Like many parents-to-be, Joan and John Welborn were excited about the arrival of their first child but terrified about the delivery.
As much as they planned and prepared for the big day, the couple worried there would be complications. As luck would have it, the delivery was smooth and rather painless, although it took longer than most--2 1/2 weeks, to be exact.
That's because the Welborns' daughter, Katya, 2, came by way of an adoption agency all the way from Russia.
"It was a big ordeal, but she's an extremely wonderful kid," said Joan Welborn, 35, an emergency room nurse at St. John's Regional Medical Center. "It's all been worth it."
John Welborn, 37, who works at St. John's as a medical technician, said Katya has changed the couple's lives. "I still wake up in the mornings and I say, 'I can't believe this is my kid.' "
The Welborns are an example of a small but growing number of U.S. couples looking to the former Soviet republic to make their adoption dreams come true. Since the collapse of communism and the shutdown of foreign adoptions from Romania, Russia has emerged as the newest hot spot on the international adoption scene.
Morgan Bates, founder and executive director of Children of Light, a Mill Valley, Calif.-based group that helps arrange foreign adoptions, said that "until February of this year there had probably been only 60 adoptions from Russia."
Adoptions from Russia began in June, 1991, and in recent months "there have probably been 60 per month," she said.
Bates, whose organization finds Russian children for nine licensed adoption agencies throughout the country, describes the situation as a "mild frenzy."
"The word is starting to get out, and people want to get in before it becomes another Romania," she said.
In 1991, Americans adopted 2,287 children from Romania, more than any other country, after seeing media reports of needy children in Romanian orphanages. But that practice ended abruptly that July after widespread reports of black market baby-selling caused the country to halt all foreign adoptions.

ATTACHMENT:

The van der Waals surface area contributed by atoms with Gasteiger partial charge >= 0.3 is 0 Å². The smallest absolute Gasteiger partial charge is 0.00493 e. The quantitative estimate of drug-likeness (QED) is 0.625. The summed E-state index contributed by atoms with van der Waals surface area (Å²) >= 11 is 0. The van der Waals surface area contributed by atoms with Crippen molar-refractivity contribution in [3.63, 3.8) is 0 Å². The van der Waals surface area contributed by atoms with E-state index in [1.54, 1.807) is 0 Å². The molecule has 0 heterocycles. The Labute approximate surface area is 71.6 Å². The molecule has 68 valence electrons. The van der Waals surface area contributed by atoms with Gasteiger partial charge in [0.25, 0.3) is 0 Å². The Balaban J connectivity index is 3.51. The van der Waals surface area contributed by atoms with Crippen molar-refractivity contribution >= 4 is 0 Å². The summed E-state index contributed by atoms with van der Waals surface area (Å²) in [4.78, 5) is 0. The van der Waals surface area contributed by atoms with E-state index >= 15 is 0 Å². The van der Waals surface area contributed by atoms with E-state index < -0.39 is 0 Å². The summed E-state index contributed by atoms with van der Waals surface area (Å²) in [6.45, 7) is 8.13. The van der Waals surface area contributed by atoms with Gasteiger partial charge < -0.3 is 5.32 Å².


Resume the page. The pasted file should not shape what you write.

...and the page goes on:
As a result, child-finding sources like Children of Light and many adoption agencies were suddenly left empty-handed, and prospective adoptive parents were left without children.
About the same time that Romania was shutting its doors, Russia began efforts to loosen its adoption restrictions. Bates said the changes in Russia offered new hope for many of the couples who had been denied Romanian children, such as the Welborns.
In 1991, after completing most of the necessary paperwork, they learned that Romania had shut down. Next, the Welborns attempted to adopt from Moldavia (now Moldova), but after flying to Bucharest before heading to Moldavia, they learned that because of political unrest Moldavia too had shut down.
Heartbroken, the couple returned home. But Bates told them not to be discouraged, saying she was planning a trip to Russia and hoped to have good news for them in a couple of months.
Two months later, Bates returned with a picture of Katya, whose unwed mother had decided to give her up for adoption.
After seeing the picture and reading the girl's history, the Welborns decided to give foreign adoption another chance. Once the couple's Immigration and Naturalization Service paperwork had been renewed, John Welborn was on a plane to Moscow. From there he made the 10-hour train trip to Katya's orphanage in Minsk, where he arrived on Father's Day last June.
When he walked into the orphanage, Welborn recalled, all the children in the playroom stopped what they were doing, ran over and hugged him and said, 'Papa. Papa. Up, up,' " asking to be picked up.
Katya was the only child who didn't run to him. Instead, she sat in a corner intently eating a banana. Welborn said it took a couple of days before the two hit it off, but after that they were inseparable.
The Welborns plan to begin procedures soon to adopt another Russian child.
Since May, Children of Light has arranged at least 35 adoptions nationwide, averaging four to six adoptions a month. And there is no shortage of children. Officials estimate that in Russia alone there are between 300,000 and 400,000 children living in orphanages.